Skip to main content
×
Home
    • Aa
    • Aa

Androcentrism in prescriptive grammar: singular ‘they’, sex-indefinite ‘he’, and ‘he or she’1

  • Ann Bodine (a1)
Abstract
ABSTRACT

This paper demonstrates that prior to the beginning of the prescriptive grammar movement in English, singular ‘they’ was both accepted and widespread. It is argued that the prescriptive grammarians' attack on singular ‘they’ was socially motivated, and the specific reasons for their attack are discussed. By analogy with socially motivated changes in second person pronouns in a variety of European languages, it is suggested that third person pronoun usage will be affected by the current feminist opposition to sex-indefinite ‘he’ – particularly since the well-established alternative, singular ‘they’, has remained widespread in spoken English throughout the two and a half centuries of its ‘official’ proscription. Finally, the implications of changes in third person singular, sex-indefinite pronouns for several issues of general interest within linguistics are explored. (Language change, sex roles and language, language attitudes, language planning, prescriptive grammar, pronouns.)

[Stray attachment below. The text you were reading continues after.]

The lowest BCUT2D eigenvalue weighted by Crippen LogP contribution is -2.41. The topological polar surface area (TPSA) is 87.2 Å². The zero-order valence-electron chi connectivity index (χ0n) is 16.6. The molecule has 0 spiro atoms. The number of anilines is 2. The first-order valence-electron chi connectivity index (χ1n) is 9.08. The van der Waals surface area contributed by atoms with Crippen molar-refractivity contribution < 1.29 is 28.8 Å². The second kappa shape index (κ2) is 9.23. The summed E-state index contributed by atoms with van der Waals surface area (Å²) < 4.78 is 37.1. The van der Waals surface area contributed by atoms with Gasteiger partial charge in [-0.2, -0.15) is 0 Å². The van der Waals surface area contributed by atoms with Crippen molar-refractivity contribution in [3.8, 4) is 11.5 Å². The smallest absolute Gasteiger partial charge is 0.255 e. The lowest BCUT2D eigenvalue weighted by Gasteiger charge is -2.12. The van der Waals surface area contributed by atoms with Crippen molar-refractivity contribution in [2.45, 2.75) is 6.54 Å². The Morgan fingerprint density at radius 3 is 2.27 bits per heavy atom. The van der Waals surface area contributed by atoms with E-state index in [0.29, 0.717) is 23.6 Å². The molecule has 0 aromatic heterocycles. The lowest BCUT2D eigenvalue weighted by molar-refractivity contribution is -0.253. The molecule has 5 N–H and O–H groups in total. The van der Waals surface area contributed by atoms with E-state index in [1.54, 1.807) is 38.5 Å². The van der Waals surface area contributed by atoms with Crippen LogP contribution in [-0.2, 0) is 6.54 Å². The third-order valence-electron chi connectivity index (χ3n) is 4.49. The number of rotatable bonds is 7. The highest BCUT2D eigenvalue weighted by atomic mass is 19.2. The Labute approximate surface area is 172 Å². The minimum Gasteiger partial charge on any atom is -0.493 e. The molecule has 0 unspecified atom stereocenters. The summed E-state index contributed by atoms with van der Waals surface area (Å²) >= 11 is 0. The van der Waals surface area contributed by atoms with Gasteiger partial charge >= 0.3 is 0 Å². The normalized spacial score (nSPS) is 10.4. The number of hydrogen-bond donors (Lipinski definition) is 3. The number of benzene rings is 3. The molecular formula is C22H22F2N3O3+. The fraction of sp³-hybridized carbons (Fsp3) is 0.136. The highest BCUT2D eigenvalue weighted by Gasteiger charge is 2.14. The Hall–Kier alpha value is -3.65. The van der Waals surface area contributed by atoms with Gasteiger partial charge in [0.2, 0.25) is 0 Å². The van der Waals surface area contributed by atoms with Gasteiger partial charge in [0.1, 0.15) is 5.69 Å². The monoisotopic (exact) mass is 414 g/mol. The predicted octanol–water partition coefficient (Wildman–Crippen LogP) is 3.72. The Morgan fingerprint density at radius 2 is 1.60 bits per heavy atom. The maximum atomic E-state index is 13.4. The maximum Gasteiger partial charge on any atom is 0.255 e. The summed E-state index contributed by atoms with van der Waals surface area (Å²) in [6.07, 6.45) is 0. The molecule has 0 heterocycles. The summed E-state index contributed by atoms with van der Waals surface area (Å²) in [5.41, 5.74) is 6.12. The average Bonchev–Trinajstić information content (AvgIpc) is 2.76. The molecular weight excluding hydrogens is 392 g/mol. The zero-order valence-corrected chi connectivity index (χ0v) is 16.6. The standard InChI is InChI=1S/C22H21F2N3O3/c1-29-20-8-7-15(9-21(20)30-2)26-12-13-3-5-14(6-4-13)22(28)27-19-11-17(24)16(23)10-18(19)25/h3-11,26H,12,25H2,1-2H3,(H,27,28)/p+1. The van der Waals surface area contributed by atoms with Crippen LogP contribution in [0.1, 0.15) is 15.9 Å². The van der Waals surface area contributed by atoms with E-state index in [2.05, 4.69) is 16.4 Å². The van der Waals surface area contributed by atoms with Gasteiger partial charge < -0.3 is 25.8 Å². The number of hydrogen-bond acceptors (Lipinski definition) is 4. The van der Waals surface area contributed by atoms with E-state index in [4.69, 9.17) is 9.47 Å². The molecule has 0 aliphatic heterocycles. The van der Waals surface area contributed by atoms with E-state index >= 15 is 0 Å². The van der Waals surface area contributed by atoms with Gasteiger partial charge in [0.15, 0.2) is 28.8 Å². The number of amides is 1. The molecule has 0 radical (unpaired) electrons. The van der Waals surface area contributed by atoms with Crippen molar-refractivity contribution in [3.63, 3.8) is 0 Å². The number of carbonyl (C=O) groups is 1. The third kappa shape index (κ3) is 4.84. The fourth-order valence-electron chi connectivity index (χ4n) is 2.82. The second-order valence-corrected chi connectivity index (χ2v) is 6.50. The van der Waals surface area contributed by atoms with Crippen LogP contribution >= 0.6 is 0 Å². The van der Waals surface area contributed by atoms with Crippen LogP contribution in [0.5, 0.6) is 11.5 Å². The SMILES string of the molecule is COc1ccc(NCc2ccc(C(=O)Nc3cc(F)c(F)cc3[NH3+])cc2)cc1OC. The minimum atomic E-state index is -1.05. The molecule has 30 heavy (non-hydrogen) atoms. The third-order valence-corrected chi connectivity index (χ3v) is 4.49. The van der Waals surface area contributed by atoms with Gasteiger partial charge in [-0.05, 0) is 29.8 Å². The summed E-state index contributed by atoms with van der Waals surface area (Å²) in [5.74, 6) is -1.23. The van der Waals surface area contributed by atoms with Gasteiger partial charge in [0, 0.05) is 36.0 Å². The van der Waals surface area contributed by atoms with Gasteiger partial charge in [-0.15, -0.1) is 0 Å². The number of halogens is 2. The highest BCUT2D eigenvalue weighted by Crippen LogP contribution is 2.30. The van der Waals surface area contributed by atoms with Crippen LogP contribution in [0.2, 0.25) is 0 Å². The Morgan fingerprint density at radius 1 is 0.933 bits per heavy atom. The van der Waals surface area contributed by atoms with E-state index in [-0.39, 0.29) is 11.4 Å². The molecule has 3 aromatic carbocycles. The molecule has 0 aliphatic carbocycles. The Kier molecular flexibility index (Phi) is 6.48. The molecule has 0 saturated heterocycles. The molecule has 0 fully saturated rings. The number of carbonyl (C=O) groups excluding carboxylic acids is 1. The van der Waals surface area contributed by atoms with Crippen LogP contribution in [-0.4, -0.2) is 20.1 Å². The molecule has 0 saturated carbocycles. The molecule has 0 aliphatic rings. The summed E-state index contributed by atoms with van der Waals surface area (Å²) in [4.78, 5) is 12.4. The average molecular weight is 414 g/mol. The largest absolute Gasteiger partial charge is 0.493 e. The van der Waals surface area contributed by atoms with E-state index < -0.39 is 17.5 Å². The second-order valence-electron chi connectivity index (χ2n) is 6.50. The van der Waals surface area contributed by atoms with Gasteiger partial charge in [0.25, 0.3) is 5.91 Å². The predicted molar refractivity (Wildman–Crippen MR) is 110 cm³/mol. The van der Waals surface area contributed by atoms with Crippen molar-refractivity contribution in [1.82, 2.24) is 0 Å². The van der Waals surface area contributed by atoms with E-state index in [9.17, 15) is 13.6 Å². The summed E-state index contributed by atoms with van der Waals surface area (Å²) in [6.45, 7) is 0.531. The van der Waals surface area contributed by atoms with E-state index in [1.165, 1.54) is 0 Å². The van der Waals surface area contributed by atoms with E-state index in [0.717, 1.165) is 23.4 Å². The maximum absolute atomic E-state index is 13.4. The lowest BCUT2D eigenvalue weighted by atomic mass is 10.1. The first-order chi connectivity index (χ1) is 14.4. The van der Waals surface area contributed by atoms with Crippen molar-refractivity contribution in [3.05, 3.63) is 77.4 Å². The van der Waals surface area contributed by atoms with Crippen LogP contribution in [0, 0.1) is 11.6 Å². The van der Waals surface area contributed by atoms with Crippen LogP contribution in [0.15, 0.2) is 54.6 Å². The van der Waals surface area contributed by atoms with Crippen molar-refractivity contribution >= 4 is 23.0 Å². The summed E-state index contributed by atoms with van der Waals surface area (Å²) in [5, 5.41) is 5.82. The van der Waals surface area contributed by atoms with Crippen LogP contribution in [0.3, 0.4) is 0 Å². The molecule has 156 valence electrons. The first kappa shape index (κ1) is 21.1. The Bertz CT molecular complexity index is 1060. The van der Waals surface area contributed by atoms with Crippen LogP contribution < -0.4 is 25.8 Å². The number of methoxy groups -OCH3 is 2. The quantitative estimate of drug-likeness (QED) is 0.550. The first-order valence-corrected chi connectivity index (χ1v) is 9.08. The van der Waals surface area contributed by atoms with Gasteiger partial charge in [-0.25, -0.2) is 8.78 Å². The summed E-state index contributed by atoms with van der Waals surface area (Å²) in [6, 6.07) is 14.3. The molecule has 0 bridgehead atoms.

Copyright
Linked references
Hide All

This list contains references from the content that can be linked to their source. For a full set of references and notes please see the PDF or HTML where available.

A. D. Grimshaw (19732013;1974). On language and society: parts I and II. Contemporary Society 2 (6). 575–83; 3 (1). 3–11.

Recommend this journal

Email your librarian or administrator to recommend adding this journal to your organisation's collection.

Language in Society
  • ISSN: 0047-4045
  • EISSN: 1469-8013
  • URL: /core/journals/language-in-society
Please enter your name
Please enter a valid email address
Who would you like to send this to? *
×